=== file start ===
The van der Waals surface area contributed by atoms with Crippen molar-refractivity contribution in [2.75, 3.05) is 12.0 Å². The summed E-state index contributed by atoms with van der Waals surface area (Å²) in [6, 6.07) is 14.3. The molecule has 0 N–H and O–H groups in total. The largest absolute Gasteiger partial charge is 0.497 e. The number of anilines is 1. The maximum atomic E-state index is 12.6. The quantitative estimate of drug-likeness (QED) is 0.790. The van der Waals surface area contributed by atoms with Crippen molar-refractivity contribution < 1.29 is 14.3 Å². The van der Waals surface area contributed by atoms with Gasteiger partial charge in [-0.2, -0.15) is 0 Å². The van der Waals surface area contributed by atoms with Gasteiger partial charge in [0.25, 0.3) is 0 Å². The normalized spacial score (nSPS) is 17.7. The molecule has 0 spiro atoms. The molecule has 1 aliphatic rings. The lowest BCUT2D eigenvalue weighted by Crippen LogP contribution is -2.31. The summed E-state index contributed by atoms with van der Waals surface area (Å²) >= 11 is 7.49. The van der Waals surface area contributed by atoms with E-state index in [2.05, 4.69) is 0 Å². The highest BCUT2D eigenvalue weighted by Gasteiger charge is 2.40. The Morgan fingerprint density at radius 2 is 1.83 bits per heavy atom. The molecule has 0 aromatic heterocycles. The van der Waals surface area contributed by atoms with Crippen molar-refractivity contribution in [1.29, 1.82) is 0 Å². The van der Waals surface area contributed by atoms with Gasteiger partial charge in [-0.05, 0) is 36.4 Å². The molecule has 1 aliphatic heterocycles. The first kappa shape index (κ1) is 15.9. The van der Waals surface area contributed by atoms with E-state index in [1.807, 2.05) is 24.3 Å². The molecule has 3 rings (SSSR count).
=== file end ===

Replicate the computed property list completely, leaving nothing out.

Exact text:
The van der Waals surface area contributed by atoms with Crippen molar-refractivity contribution in [2.75, 3.05) is 12.0 Å². The summed E-state index contributed by atoms with van der Waals surface area (Å²) in [6, 6.07) is 14.3. The molecule has 0 N–H and O–H groups in total. The largest absolute Gasteiger partial charge is 0.497 e. The number of anilines is 1. The maximum atomic E-state index is 12.6. The quantitative estimate of drug-likeness (QED) is 0.790. The van der Waals surface area contributed by atoms with Crippen molar-refractivity contribution < 1.29 is 14.3 Å². The van der Waals surface area contributed by atoms with Gasteiger partial charge in [-0.2, -0.15) is 0 Å². The van der Waals surface area contributed by atoms with Gasteiger partial charge in [0.25, 0.3) is 0 Å². The normalized spacial score (nSPS) is 17.7. The molecule has 0 spiro atoms. The molecule has 1 aliphatic rings. The lowest BCUT2D eigenvalue weighted by Crippen LogP contribution is -2.31. The summed E-state index contributed by atoms with van der Waals surface area (Å²) >= 11 is 7.49. The van der Waals surface area contributed by atoms with E-state index in [2.05, 4.69) is 0 Å². The highest BCUT2D eigenvalue weighted by Gasteiger charge is 2.40. The Morgan fingerprint density at radius 2 is 1.83 bits per heavy atom. The molecule has 0 aromatic heterocycles. The van der Waals surface area contributed by atoms with Crippen molar-refractivity contribution in [1.29, 1.82) is 0 Å². The van der Waals surface area contributed by atoms with Gasteiger partial charge in [-0.05, 0) is 36.4 Å². The molecule has 1 aliphatic heterocycles. The first kappa shape index (κ1) is 15.9. The van der Waals surface area contributed by atoms with E-state index in [1.807, 2.05) is 24.3 Å². The molecule has 3 rings (SSSR count).